By US Daily Review Staff.
Rep. Kevin Brady (R-TX), Vice Chairman of the Joint Economic Committee and senior member of the House Ways and Means Committee, was quick to comment on today’s Federal Open Market Committee policy statement.
“The FOMC pronouncement that the economy remains weak and that ‘growth in employment has slowed in recent months’ is just one more confirmation of the failure of President Obama’s economic policies. Those policies and other Administration proposals continue to place a drag on the economy and hold back the recovery. It’s time to change direction and place our faith in the American people and the free enterprise system to create jobs and opportunity for all Americans.”
“The FOMC’s decision to extend ‘Operation Twist’ is disappointing in light of Chairman Bernanke’s recent testimony to the Joint Economic Committee in which he told the committee that ‘monetary policy is not a panacea’ and that there are limits to what the Federal Reserve can do.”
“I wish the FOMC had looked the President and Congress in the eye and said, ‘do your job, remove the uncertainty surrounding tax policy and put your fiscal house in order.’ More monetary morphine is not the answer to what ails our economy.”
Here is the Fed’s statement in its entirety:
The following is a reformatted version of the full text of the statement released today by theFederal Reserve in Washington:
Information received since the Federal Open Market Committee met in April suggests that the economy has been expanding moderately this year. However, growth in employment has slowed in recent months, and the unemployment rate remains elevated. Business fixed investment has continued to advance. Household spending appears to be rising at a somewhat slower pace than earlier in the year. Despite some signs of improvement, the housing sector remains depressed. Inflation has declined, mainly reflecting lower prices of crude oil and gasoline, and longer-term inflation expectations have remained stable.
Consistent with its statutory mandate, the Committee seeks to foster maximum employment and price stability. The Committee expects economic growth to remain moderate over coming quarters and then to pick up very gradually. Consequently, the Committee anticipates that theunemployment rate will decline only slowly toward levels that it judges to be consistent with its dual mandate. Furthermore, strains in global financial markets continue to pose significant downside risks to the economic outlook. The Committee anticipates that inflation over the medium term will run at or below the rate that it judges most consistent with its dual mandate.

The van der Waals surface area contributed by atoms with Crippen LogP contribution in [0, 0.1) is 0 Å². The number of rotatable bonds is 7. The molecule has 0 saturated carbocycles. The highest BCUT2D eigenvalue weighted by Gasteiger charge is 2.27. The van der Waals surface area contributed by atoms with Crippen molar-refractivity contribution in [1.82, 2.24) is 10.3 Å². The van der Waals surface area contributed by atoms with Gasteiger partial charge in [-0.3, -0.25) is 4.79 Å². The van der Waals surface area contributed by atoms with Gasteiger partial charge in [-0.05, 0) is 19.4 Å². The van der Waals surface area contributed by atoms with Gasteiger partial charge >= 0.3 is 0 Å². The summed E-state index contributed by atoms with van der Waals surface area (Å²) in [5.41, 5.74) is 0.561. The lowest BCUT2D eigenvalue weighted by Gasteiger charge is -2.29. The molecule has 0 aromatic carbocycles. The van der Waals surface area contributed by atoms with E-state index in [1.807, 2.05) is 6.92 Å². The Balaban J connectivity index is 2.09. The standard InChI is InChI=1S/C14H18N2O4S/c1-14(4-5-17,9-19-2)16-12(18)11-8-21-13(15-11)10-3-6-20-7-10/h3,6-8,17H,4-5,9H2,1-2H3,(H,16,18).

To support a stronger economic recovery and to help ensure that inflation, over time, is at the rate most consistent with its dual mandate, the Committee expects to maintain a highly accommodative stance for monetary policy. In particular, the Committee decided today to keep the target range for the federal funds rate at 0 to 1/4 percent and currently anticipates that economic conditions — including low rates of resource utilization and a subdued outlook for inflation over the medium run — are likely to warrant exceptionally low levels for the federal funds rate at least through late 2014.
The Committee also decided to continue through the end of the year its program to extend the average maturity of its holdings of securities. Specifically, the Committee intends to purchaseTreasury securities with remaining maturities of 6 years to 30 years at the current pace and to sell or redeem an equal amount of Treasury securities with remaining maturities of approximately 3 years or less. This continuation of the maturity extension program should put downward pressure on longer-term interest rates and help to make broader financial conditions more accommodative. The Committee is maintaining its existing policy of reinvesting principal payments from its holdings of agency debt and agency mortgage-backed securities in agency mortgage-backed securities. The Committee is prepared to take further action as appropriate to promote a stronger economic recovery and sustained improvement in labor market conditions in a context of price stability.
Voting for the FOMC monetary policy action were: Ben S. Bernanke, Chairman; William C. Dudley, Vice Chairman; Elizabeth A. Duke; Dennis P. Lockhart; Sandra Pianalto; Jerome H. Powell; Sarah Bloom Raskin; Jeremy C. Stein; Daniel K. Tarullo; John C. Williams; and Janet L. Yellen. Voting against the action was Jeffrey M. Lacker, who opposed continuation of the maturity extension program.